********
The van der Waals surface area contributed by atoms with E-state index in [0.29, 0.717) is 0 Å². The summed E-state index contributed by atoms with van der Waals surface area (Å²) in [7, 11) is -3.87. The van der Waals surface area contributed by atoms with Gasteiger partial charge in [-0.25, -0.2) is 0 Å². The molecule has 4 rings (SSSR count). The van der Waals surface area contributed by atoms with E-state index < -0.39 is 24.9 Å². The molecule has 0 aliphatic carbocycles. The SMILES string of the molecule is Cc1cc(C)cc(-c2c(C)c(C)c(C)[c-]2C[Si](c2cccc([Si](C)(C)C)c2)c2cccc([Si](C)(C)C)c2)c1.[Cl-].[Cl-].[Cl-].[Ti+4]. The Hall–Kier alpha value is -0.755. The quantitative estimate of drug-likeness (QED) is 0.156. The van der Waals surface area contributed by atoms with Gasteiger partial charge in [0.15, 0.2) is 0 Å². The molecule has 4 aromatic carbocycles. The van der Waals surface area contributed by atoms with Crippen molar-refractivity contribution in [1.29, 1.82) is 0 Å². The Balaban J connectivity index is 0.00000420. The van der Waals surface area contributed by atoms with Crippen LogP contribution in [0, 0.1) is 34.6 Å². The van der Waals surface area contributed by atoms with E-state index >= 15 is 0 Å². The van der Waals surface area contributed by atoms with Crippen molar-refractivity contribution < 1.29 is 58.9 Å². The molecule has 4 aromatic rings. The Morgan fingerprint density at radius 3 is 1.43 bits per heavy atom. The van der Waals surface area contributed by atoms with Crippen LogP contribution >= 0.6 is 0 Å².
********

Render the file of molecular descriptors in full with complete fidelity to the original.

The van der Waals surface area contributed by atoms with E-state index in [0.29, 0.717) is 0 Å². The summed E-state index contributed by atoms with van der Waals surface area (Å²) in [7, 11) is -3.87. The van der Waals surface area contributed by atoms with Gasteiger partial charge in [-0.25, -0.2) is 0 Å². The molecule has 4 rings (SSSR count). The van der Waals surface area contributed by atoms with E-state index < -0.39 is 24.9 Å². The molecule has 0 aliphatic carbocycles. The SMILES string of the molecule is Cc1cc(C)cc(-c2c(C)c(C)c(C)[c-]2C[Si](c2cccc([Si](C)(C)C)c2)c2cccc([Si](C)(C)C)c2)c1.[Cl-].[Cl-].[Cl-].[Ti+4]. The Hall–Kier alpha value is -0.755. The quantitative estimate of drug-likeness (QED) is 0.156. The van der Waals surface area contributed by atoms with Gasteiger partial charge in [0.15, 0.2) is 0 Å². The molecule has 4 aromatic carbocycles. The van der Waals surface area contributed by atoms with Crippen molar-refractivity contribution in [1.29, 1.82) is 0 Å². The Balaban J connectivity index is 0.00000420. The van der Waals surface area contributed by atoms with Crippen LogP contribution in [0, 0.1) is 34.6 Å². The van der Waals surface area contributed by atoms with E-state index >= 15 is 0 Å². The van der Waals surface area contributed by atoms with Crippen molar-refractivity contribution < 1.29 is 58.9 Å². The molecule has 4 aromatic rings. The Morgan fingerprint density at radius 3 is 1.43 bits per heavy atom. The van der Waals surface area contributed by atoms with Crippen LogP contribution >= 0.6 is 0 Å².